I started my BSc in Media Studies and Sociology with the intention of becoming a filmmaker. I quickly realised that I (a) was much more fascinated by the field of sociology and (b) did not know a thing about film-making. Career prospects changed soon after. During my Masters at Oxford, I studied protests to understand why some people engage in collective or violent action to bring about social change while others choose not to. Survey data on social movements are sparse and rarely comprehensive, so researchers have to be innovative to find sources that are at once accurate, reliable and interesting. Through statistics and quantitative methods, social scientists can increasingly capitalise on the rise of the Internet and its ever-growing amount of valuable and untapped data. This prospect is what brought me back to Oxford after my first excursions into work life at the United Nations and the European Parliament. As part of my DPhil in Sociology, I will analyse the relationship between political language and collective action – focusing specifically on violence and extremism. In my free time I enjoy hikes, art galleries and films (watching, not making them).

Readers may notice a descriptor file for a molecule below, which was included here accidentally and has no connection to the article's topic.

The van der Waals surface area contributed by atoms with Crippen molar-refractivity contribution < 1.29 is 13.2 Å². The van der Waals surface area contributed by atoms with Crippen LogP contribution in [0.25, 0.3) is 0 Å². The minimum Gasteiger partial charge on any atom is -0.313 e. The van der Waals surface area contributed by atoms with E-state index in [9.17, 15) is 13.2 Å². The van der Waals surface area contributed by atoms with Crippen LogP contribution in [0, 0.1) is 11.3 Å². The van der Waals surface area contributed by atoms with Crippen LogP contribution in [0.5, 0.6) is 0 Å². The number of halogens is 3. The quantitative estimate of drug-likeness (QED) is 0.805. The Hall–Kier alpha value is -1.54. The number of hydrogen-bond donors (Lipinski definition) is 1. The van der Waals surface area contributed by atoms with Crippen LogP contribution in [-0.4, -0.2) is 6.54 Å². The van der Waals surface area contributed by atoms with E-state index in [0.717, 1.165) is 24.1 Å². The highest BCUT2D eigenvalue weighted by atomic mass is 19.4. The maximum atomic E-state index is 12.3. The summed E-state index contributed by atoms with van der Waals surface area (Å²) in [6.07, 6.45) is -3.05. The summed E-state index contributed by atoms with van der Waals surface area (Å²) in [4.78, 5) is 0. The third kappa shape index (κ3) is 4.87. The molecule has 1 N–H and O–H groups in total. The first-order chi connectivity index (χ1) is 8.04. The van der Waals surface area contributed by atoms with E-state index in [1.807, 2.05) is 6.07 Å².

I am a second year DPhil in Politics candidate based at Wolfson College. Before the DPhil, I completed a Master in Comparative Government and before coming to Oxford, I got my BA in Politics and a Research Methods Diploma back in Mexico City. I am passionate about regime change, subnational politics, presidentialism and socio-economic development. Methods wise I’m an advocate for ‘theory-grounded eclecticism’ but strongly believe that quantitative literacy is fundamental. In learning and teaching ‘metrics, I encourage a hands-on and problem solving approach. I’ve previously taught the Latin American Politics tutorial to undergrads at the University of Oxford and I’ve also worked as an Associate Lecturer at Brookes University for a similar course. Beyond my keen interest in Argentinian, Brazilian and Mexican political dynamics, I’m also a sci-fi, coffee and cinema aficionado.